See, the eyes of the LORD are upon those who fear him,

upon those who hope for his kindness,

To deliver them from death

and preserve them in spite of famine.

Lord, let your mercy be on us, as we place our trust in you.

Our soul waits for the LORD,

who is our help and our shield.

May your kindness, O LORD, be upon us

who have put our hope in you.

Lord, let your mercy be on us, as we place our trust in you.

READING II

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Heb 4:14-16

Brothers and sisters:

Since we have a great high priest who has passed through the heavens,

Jesus, the Son of God,

let us hold fast to our confession.

For we do not have a high priest

who is unable to sympathize with our weaknesses,

but one who has similarly been tested in every way,

yet without sin.

So let us confidently approach the throne of grace

to receive mercy and to find grace for timely help.

APPLICATION

We Christians are God’s chosen people of today. Compared with his Chosen People of the Old Testament, we have infinitely greater blessings and advantages. They knew of the existence of the one true and only God, the Creator of all things, and they knew he was interested in them. Although they knew that he existed they knew very little else about him, and their chief interest in him was to obtain from him all earthly blessings: health, wealth and progeny. They had only a very hazy idea of the future life or what it held for them, yet they did know they were chosen by God so that through them God would send a great blessing on all nations; somehow, sometime they would have a share in that blessing.

We Christians are indeed fortunate that we know much more about God and our real purpose in life. Through the incarnation we have learned that God loves us so much that he sent his divine Son to live among us in order to make us heirs to heaven. That divine Son of God suffered and died in his human nature in order to make perfect atonement to his Father in our behalf. This, surely, was divine love for us creatures. Not only did God make us heirs to his eternal kingdom through the incarnation, but he gave us his own divine Son to be our leader and intermediary between himself and us.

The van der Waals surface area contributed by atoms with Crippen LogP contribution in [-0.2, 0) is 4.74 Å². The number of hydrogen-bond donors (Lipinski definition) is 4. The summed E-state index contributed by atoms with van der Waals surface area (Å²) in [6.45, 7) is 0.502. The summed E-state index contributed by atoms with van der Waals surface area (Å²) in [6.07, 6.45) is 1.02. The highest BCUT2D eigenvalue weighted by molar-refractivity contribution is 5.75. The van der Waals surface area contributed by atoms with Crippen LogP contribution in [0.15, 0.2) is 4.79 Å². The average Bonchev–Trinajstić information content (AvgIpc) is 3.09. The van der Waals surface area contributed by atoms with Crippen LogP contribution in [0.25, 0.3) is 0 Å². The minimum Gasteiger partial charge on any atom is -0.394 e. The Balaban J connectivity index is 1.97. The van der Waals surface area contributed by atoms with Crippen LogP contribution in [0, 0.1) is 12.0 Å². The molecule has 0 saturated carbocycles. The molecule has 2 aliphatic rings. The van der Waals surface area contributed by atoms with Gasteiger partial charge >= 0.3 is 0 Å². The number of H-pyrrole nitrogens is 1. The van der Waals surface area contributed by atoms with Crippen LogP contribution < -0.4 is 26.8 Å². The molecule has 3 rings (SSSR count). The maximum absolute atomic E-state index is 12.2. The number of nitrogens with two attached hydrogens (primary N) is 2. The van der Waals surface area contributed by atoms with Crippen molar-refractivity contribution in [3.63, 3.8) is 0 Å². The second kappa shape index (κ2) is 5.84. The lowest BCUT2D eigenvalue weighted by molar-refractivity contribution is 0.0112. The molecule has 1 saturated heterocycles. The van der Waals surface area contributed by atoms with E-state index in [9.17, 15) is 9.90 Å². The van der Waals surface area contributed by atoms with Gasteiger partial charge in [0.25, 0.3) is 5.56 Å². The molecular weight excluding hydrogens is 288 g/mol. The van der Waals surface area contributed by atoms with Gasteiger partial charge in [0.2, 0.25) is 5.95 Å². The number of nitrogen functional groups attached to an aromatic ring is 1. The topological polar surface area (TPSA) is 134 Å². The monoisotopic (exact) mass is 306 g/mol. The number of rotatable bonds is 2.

Unlike the Jews of old we know clearly what our real purpose in life is. It is not to be found on this earth, it is the eternal happiness that awaits us after death. Life on earth is but a preparation for the real life to come. This knowledge coupled with the assurance that Christ our brother is pleading for us at the throne of grace, should fill every Christian with courage and hope. Christ knows our weaknesses and should we give in to them and the temptations of life, he is ready to obtain from our Father in heaven pardon the moment we repent of our fall.

We are fortunate to have such a loving and all-powerful high priest who has entered heaven before us and is preparing a place for us. No true Christian can ever despair. God has proved how much he loves us, and how anxious he is to share his heaven with us. Christ, the Son of God, endured the humiliation of the incarnation and the sufferings and pains of his life on earth, and his cruel death on the cross, because he gladly cooperated with the Father in making us heirs of heaven.

With such an intermediary and helper how can we fail to reach our goal? With God and his divine Son on our side, who is against us?